As any subscriber to FDA notifications may be aware, a great number of warnings issued involve undisclosed allergens [You can subscribe to these notifications for free here]. Severe allergies may be life-threatening, can develop suddenly, and can even be inexplicable. But what if you suddenly develop severe allergies that are not even your own? Can our bodies temporarily adopt the severe immunologic systemic response of anaphylaxis as a result of an infusion of donated products from someone with such reactions?
Mashable and many other news media outlets are reporting on an interesting study published by the Canadian Medical Journal Association (available here, but not for free) where a child who received a transfusion of blood platelets experienced severe allergic reactions, something he had not done before, which his doctors suspect may have been temporarily acquired from the blood product donor. The article mentions other known cases of allergies passed on by donors, and the researchers involved were able to confirm that the donor of the platelets did, indeed, have the allergies later found in the child. This donor was subsequently excluded as a donor by the Canadian provider of the blood products.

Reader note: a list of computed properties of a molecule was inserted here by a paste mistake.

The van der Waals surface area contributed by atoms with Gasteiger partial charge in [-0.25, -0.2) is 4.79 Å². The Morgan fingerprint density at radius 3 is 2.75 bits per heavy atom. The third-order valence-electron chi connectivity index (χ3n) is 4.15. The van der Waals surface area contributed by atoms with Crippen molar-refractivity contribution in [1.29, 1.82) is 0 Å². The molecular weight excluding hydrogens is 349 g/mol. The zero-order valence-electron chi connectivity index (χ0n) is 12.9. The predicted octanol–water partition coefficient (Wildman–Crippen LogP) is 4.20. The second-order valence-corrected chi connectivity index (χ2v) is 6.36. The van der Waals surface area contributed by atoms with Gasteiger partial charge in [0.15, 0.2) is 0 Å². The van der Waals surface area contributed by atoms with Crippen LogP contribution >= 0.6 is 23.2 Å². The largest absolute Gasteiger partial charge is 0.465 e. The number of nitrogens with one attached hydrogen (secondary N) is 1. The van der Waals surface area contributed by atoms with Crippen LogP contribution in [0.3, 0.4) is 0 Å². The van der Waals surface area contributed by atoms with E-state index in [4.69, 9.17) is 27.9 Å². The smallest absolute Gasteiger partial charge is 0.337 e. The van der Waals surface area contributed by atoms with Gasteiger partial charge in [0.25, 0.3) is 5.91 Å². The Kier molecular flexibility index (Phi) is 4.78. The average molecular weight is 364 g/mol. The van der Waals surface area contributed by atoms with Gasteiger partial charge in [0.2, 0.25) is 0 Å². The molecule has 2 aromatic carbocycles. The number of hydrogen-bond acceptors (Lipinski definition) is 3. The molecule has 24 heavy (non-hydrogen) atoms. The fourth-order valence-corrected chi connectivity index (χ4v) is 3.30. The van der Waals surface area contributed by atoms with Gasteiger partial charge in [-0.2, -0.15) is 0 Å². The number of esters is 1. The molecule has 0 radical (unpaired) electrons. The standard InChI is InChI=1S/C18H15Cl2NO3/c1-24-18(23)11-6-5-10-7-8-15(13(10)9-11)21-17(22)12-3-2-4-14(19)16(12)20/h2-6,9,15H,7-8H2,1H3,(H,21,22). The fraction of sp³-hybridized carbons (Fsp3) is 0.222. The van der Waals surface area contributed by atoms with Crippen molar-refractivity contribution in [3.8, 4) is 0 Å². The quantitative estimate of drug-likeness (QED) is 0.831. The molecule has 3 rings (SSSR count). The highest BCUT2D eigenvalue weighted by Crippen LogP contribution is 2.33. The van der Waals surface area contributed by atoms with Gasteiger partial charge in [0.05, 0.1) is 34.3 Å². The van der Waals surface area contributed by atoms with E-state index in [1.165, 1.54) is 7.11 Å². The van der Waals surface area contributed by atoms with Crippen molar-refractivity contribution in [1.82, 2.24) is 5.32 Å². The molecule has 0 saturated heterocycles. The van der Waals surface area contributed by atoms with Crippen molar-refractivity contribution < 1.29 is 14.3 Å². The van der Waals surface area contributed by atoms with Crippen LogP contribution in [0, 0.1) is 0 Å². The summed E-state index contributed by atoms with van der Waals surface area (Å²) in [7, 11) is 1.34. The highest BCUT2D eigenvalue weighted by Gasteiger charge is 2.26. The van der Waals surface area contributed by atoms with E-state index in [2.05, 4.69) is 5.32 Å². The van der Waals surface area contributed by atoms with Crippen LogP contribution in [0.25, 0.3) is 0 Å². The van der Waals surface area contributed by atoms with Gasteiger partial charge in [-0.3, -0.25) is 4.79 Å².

Will this cause donors with severe allergies to be excluded more widely from donating blood and other products? The National Institute for Health (NIH) states that donors may not donate if experiencing severe allergies but the specific limitations vary by donor centers. The American Academy of Allergy Asthma and Immunology provides a short summary of arguments in favor of and opposing blood donation by severely allergic individuals here.
Indeed, a cursory review of the literature reveals that similar instances of transferred allergies have also been seen in recipients of organ transplants. As someone with severe identified allergies as well as repeated idiopathic anaphylaxis, it appears that my potential suitability as an organ donor upon death is questionable and that my recent registration to be a bone marrow donor may be questionable at best. At the same time, the need for blood, organ, and bone marrow donors continues to grow.